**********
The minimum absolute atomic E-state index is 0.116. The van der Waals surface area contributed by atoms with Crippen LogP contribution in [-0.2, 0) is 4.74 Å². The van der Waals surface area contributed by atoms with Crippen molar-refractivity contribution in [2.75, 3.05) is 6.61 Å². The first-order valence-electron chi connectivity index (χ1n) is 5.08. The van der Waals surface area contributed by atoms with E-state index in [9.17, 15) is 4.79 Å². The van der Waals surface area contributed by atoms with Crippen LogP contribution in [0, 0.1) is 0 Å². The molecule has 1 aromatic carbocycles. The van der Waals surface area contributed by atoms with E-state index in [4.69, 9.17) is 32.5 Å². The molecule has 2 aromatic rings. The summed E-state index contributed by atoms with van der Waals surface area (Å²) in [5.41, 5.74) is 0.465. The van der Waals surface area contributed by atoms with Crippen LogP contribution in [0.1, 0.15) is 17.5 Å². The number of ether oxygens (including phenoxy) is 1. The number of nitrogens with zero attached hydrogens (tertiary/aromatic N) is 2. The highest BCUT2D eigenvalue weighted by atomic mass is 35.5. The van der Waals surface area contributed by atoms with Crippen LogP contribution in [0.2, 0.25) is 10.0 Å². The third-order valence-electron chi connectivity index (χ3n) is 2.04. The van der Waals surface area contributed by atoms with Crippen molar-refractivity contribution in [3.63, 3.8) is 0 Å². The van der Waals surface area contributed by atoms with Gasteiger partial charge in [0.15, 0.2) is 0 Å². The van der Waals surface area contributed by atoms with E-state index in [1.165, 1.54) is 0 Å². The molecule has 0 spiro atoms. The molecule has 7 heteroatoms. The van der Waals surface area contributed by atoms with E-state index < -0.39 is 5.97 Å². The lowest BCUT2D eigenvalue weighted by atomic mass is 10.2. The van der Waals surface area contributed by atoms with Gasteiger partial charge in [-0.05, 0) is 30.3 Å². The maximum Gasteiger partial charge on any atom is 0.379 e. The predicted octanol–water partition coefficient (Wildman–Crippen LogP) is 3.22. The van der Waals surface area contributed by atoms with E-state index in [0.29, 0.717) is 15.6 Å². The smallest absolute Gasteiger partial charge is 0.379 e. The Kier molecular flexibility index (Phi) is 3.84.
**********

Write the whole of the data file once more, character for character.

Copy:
The minimum absolute atomic E-state index is 0.116. The van der Waals surface area contributed by atoms with Crippen LogP contribution in [-0.2, 0) is 4.74 Å². The van der Waals surface area contributed by atoms with Crippen molar-refractivity contribution in [2.75, 3.05) is 6.61 Å². The first-order valence-electron chi connectivity index (χ1n) is 5.08. The van der Waals surface area contributed by atoms with E-state index in [9.17, 15) is 4.79 Å². The van der Waals surface area contributed by atoms with Crippen LogP contribution in [0, 0.1) is 0 Å². The molecule has 1 aromatic carbocycles. The van der Waals surface area contributed by atoms with E-state index in [4.69, 9.17) is 32.5 Å². The molecule has 2 aromatic rings. The summed E-state index contributed by atoms with van der Waals surface area (Å²) in [5.41, 5.74) is 0.465. The van der Waals surface area contributed by atoms with Crippen LogP contribution in [0.1, 0.15) is 17.5 Å². The number of ether oxygens (including phenoxy) is 1. The number of nitrogens with zero attached hydrogens (tertiary/aromatic N) is 2. The highest BCUT2D eigenvalue weighted by atomic mass is 35.5. The van der Waals surface area contributed by atoms with Crippen LogP contribution in [0.2, 0.25) is 10.0 Å². The third-order valence-electron chi connectivity index (χ3n) is 2.04. The van der Waals surface area contributed by atoms with Crippen molar-refractivity contribution in [3.63, 3.8) is 0 Å². The van der Waals surface area contributed by atoms with Gasteiger partial charge in [0.15, 0.2) is 0 Å². The van der Waals surface area contributed by atoms with E-state index in [1.165, 1.54) is 0 Å². The molecule has 0 spiro atoms. The molecule has 7 heteroatoms. The van der Waals surface area contributed by atoms with E-state index < -0.39 is 5.97 Å². The lowest BCUT2D eigenvalue weighted by atomic mass is 10.2. The van der Waals surface area contributed by atoms with Gasteiger partial charge in [-0.05, 0) is 30.3 Å². The maximum Gasteiger partial charge on any atom is 0.379 e. The predicted octanol–water partition coefficient (Wildman–Crippen LogP) is 3.22. The van der Waals surface area contributed by atoms with E-state index in [0.29, 0.717) is 15.6 Å². The smallest absolute Gasteiger partial charge is 0.379 e. The Kier molecular flexibility index (Phi) is 3.84.